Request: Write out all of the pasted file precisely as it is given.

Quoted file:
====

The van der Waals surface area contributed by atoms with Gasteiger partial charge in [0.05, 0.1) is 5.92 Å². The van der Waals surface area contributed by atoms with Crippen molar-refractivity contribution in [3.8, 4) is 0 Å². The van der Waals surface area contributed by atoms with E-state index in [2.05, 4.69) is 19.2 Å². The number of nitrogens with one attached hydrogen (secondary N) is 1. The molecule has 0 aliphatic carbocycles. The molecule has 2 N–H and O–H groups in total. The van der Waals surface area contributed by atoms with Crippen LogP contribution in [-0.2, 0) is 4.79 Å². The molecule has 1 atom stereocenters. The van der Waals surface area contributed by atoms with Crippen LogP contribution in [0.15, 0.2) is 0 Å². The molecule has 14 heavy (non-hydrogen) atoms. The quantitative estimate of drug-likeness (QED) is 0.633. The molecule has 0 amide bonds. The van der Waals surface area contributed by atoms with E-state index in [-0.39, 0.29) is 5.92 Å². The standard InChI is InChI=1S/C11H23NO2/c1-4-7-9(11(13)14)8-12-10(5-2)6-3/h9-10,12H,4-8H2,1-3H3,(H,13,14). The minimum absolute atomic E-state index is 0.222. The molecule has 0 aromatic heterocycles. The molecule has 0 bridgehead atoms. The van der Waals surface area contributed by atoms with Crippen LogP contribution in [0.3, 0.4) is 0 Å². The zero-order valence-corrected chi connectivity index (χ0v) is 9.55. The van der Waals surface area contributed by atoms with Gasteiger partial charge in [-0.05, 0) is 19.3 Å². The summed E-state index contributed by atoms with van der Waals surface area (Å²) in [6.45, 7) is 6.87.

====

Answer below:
The van der Waals surface area contributed by atoms with Gasteiger partial charge in [0.05, 0.1) is 5.92 Å². The van der Waals surface area contributed by atoms with Crippen molar-refractivity contribution in [3.8, 4) is 0 Å². The van der Waals surface area contributed by atoms with E-state index in [2.05, 4.69) is 19.2 Å². The number of nitrogens with one attached hydrogen (secondary N) is 1. The molecule has 0 aliphatic carbocycles. The molecule has 2 N–H and O–H groups in total. The van der Waals surface area contributed by atoms with Crippen LogP contribution in [-0.2, 0) is 4.79 Å². The molecule has 1 atom stereocenters. The van der Waals surface area contributed by atoms with Crippen LogP contribution in [0.15, 0.2) is 0 Å². The molecule has 14 heavy (non-hydrogen) atoms. The quantitative estimate of drug-likeness (QED) is 0.633. The molecule has 0 amide bonds. The van der Waals surface area contributed by atoms with E-state index in [-0.39, 0.29) is 5.92 Å². The standard InChI is InChI=1S/C11H23NO2/c1-4-7-9(11(13)14)8-12-10(5-2)6-3/h9-10,12H,4-8H2,1-3H3,(H,13,14). The minimum absolute atomic E-state index is 0.222. The molecule has 0 aromatic heterocycles. The molecule has 0 bridgehead atoms. The van der Waals surface area contributed by atoms with Crippen LogP contribution in [0.3, 0.4) is 0 Å². The zero-order valence-corrected chi connectivity index (χ0v) is 9.55. The van der Waals surface area contributed by atoms with Gasteiger partial charge in [-0.05, 0) is 19.3 Å². The summed E-state index contributed by atoms with van der Waals surface area (Å²) in [6.45, 7) is 6.87.